Thursday, October 2, 2008


Writer & director Sylvester Stallone raises the bar for violent, bloodthirsty combat sequences in his third sequel to "First Blood" (1982), the original epic about ex-Green Beret warrior John Rambo's exploits. Moreover, "Rambo" (***1/2 out of ****) makes the rugged battle scenes in both director Ridley Scott's adrenaline-fueled "Black Hawk Down" and Steven Spielberg's bullet-riddled "Saving Private Ryan" look like pugnacious paint-ball-blasting tournaments. No, "Rambo" doesn't boast the production values or elaborate villains that he confronted in "Rambo: First Blood Part 2" of Rambo III." Indeed, there are fewer explosions, but the considerably ramped up violence and the vicious Burmese Army troops compensate for those shortcomings.

The scenes of carnage in "Rambo" are so intense and gory that you'll shudder with revulsion every time a bullet pulverizes somebody, including the hideously repugnant villains. If the first two Rambo movies, "First Blood" and "Rambo: First Blood, Part 2," served as referendums on the contentious Vietnam War, with "Rambo 3" skewering the Soviet invasion of Afghanistan, then it should come as no surprise that "Rambo" four exposes the genocide raging for sixty years in Burma.

In fact, Stallone selected Burma, officially called the Union of Myanmar, as the setting because the conflict between the Burmese Army and the Karen ethnic minority qualifies as the world's longest civil war. Said Stallone in a recent "Movies On-Line" interview, "From the time I heard about it and began researching it, I though, 'If I could just combine the two—raising awareness of the Karen-Burmese civil war and giving the audience a good adventure story—that would be perfect.'" Art Monterastelli and Stallone co-scripted "Rambo" and it clocks in at about 80 lean, mean minutes with a 12 minute end credit roll. Essentially, it's like an extended "A-Team" episode with gallons of blood and gore and terrific computer generated special effects that heighten the realism of the battle sequences. Virtually, all of the weapons are genuine replicas if not the real thing loaded with blanks.

Mind you, twenty years has elapsed since hard-bodied, tight-lipped Rambo swapped lead with anybody. Nothing has changed. Although it's as predictable, straightforward, but solemn as previous Rambo actioneers, "Rambo" is also as old-fashioned as any of the 1942-1945 World War II Hollywood propaganda movies that justified U.S. intervention in a global war. Stallone appears a mite long in the tooth (he's 62-years old), but he looks like Samson in fatigues, with blood veins entwining his bulging forearms like giant pythons. Unlike his last movie "Rocky
Balboa" where he proudly displayed his muscular physique, Stallone doesn't shred his fatigues. Interestingly, he may be one of the few action heroes who refuses to rip his shirt to ribbons like the classic pulp fiction hero Doc Savage, the Man of Bronze, every time that he tangled with an adversary.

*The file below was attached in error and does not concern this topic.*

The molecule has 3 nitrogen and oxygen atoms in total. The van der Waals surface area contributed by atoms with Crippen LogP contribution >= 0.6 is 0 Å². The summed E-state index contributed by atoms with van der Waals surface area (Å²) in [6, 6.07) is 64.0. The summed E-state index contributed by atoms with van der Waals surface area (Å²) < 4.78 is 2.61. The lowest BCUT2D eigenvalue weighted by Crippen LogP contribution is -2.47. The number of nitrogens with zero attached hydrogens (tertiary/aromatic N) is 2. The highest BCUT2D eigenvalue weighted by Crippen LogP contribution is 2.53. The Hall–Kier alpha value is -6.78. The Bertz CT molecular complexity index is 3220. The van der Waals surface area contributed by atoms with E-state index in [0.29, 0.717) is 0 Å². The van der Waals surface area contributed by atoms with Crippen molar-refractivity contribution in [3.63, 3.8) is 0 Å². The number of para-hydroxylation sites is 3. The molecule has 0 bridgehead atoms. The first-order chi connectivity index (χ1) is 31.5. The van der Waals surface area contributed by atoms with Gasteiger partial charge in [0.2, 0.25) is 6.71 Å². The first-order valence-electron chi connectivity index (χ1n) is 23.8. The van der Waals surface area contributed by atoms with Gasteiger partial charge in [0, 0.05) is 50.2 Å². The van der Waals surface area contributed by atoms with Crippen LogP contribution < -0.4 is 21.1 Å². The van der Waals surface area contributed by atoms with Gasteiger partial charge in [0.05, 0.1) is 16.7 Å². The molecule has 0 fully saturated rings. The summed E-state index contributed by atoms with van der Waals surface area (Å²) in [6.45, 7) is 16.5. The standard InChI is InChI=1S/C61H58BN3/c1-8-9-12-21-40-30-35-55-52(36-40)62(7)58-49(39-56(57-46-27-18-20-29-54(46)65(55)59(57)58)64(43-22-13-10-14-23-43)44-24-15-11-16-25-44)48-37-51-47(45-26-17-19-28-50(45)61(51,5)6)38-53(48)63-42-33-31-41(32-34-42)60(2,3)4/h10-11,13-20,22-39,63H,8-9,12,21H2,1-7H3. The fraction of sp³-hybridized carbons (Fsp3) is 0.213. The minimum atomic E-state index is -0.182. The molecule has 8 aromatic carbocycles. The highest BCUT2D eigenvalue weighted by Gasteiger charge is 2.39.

When we meet Rambo, he is living in northern Thailand, runs a longboat the River Salween, captures cobras for a side show, and does a little blacksmithing at a forge. Several human rights missionaries ask him to ferry them into nearby Burma so they can deliver medical supplies and services to destitute Karen villagers. Initially, the world-weary Rambo refuses, but one of the missionaries, Sarah (plain-Jane looking Julie Benz of Showtime's "Dexter"), convinces him to take them. The ride upriver evokes memories of director Francis Ford Coppola's classic "Apocalypse Now" with Marlon Brando. No sooner have the Christian missionaries reached a remote village and improved the quality of life than the evil soldiers arrive. They either kill or
enslave everybody. These scenes are extremely graphic. Afterward, Reverend Arthur March (Ken Howard of "Michael Clayton") who represents the missionaries approaches Rambo about taking a motley crew of mercenaries in to rescue Sarah and the survivors. The mercenaries have second thoughts when they learn that the Army outnumbers them ten-to-one. Rambo shames them into doing their job. Naturally, Rambo cannot pass up a good fight so he breaks out his bow & arrow. Later, he wields a .50 caliber machine gun with devastating results, mowing down well over seventy-five soldiers. Rambo's best line is: "Live for nothing, or die for something!" This line pretty much sums up the storyline. Richard Crenna briefly appears in a montage sequence as Colonel Trautman when Rambo ponders his fate. Talented "Exit Wounds" lenser Glen MacPherson photographed the action against authentic Thai backgrounds during torrential downpours of rain.

Happily, "Rambo" brings our hero full circle in what Stallone has said is the final "Rambo" film. If you missed this explosive movie during its theatrical run, the "Rambo" DVD is terrific with an informative audio commentary track by Stallone that takes you behind the scenes into the production of this epic war movie.

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